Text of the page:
What Is Point Spread Betting?

With how much of a mainstream topic sports betting has become, you’ve likely heard the term point spread whether you participate or not.

If you’re new to sports betting, we’ll walk you through the basics of point spread betting, from identifying the favorite and underdog, to why the spread changes and more.

How does spread betting work?

What is spread betting in sports? Quite simply, the point spread aims to even the playing field between two teams. For example, if an NFL game features the best team against the worst team, there’s not a ton of skill in predicting which team will win. However, predicting the outcome with the inclusion of a point spread is often much trickier.

If the favorite is at -13.5 points, that team will need to win by more than 13.5 for spread bets on that side to win. The underdog, meanwhile, receives a head start of +13.5 points. Oddsmakers will do their best to set the perfect number that will attract bets on both sides of the point spread, which in turn will ensure a profit for the sportsbook.

Point spread betting examples

Below is an example of what the point spread might look like in an NFL game between the San Francisco 49ers and Dallas Cowboys.

  • 49ers +3.5
  • Cowboys -3.5

A positive number indicates the underdog, while a negative number indicates the favorite. So, in the case above, the 49ers are 3.5-point underdogs, and the Cowboys are 3.5-point favorites.

For San Francisco to cover the spread, the 49ers can win by any score or lose by less than 3.5 points. Meanwhile, if you would like to bet on Dallas to cover the spread, the Cowboys need to win by more than 3.5 points.

Switching sports for our next example, let’s take a potential upcoming matchup between the Los Angeles Lakers and the Sacramento Kings. Here’s what the point spread might look like:

  • Lakers -9.5
  • Kings +9.5

Very similar to the above, Los Angeles is a 9.5-point favorite, and Sacramento is a 9.5-point underdog. For the Lakers to cover the spread, they need to win by more than 9.5 points, while the Kings need to either win the game outright or lose by less than 9.5 points.

Note that it’s common for spread numbers to end in .5, as was the case in both of our examples. This is to keep the final margin from landing exactly on the spread number. If that happens and it’s the favorite that’s ahead, bets will push and the sportsbook must return them.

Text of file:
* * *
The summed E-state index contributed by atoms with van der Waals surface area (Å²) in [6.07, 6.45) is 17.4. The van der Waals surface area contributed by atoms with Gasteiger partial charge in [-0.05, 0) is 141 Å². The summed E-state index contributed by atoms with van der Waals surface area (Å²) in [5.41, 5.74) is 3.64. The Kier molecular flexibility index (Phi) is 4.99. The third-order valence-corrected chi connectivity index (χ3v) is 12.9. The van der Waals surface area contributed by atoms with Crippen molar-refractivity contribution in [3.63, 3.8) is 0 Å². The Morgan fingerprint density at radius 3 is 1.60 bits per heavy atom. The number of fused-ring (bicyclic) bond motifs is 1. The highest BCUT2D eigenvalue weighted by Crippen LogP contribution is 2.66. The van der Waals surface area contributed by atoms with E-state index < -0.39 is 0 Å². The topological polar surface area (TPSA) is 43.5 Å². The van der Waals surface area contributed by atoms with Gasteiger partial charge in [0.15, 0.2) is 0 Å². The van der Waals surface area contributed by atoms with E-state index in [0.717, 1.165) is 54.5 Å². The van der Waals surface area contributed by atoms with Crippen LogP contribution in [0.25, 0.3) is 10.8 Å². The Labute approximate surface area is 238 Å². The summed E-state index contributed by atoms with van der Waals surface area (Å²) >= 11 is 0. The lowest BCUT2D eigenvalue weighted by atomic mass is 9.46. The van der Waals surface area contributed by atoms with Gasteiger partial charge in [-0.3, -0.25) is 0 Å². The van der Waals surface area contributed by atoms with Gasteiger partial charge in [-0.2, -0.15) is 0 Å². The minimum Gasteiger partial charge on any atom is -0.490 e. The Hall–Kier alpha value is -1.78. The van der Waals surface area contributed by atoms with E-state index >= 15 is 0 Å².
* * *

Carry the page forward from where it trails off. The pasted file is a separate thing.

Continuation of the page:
Spread betting tips and strategies

That .5 at the end of point spread numbers is often referred to as a hook, and it is very important especially in a sport like football when so many games are decided by key numbers. This leads us to our first spread betting tip:

  • Identify key numbers: Because of how scoring works in football, more games tend to end with margins of 10, seven, or three points than would be the case if it were entirely random. If you can get the favorite at -2.5 instead of -3, then, that .5-point difference can give you a significant advantage. Similarly, if you get the underdog at +3.5 instead of +3, that’s a ton of value.
  • Get bets in early: When a point spread first comes out for a game, that number is likely to change as it gets closer to game time. This can happen for a variety of reasons — see below— but if you place your bet quickly after the spread comes out, you could end up with a better number than somebody who waits until right before the game begins.
  • Identify trends: If you’re serious about sports betting in California, you’ll need to put in research to maximize your chances of winning. Sports information is everywhere these days, and you can use it to search for potential trends involving teams you’re considering betting on. It may be how well a team does after a loss, how it performs as the favorite or what its record is at home versus on the road.

What does the -110 mean in a spread bet?

Looking back at our earlier example between the 49ers and Cowboys, we left the odds out so we could focus on the actual point spread. Here’s what the wager might look like with odds:

  • 49ers +3.5 (-110)
  • Cowboys -3.5 (-110)

The -110 number is standard for point spread odds, though it can fluctuate a bit in either direction.

The easiest way to explain how this would pay out is that a negative number like this represents how much you’d need to risk for a chance to win a $100 profit. If you won a bet with -110 odds, that means a wager of $110 would win $100. Basically, if you risk $110 and win, you receive $100, and if you risk $110 and lose, you lose $110.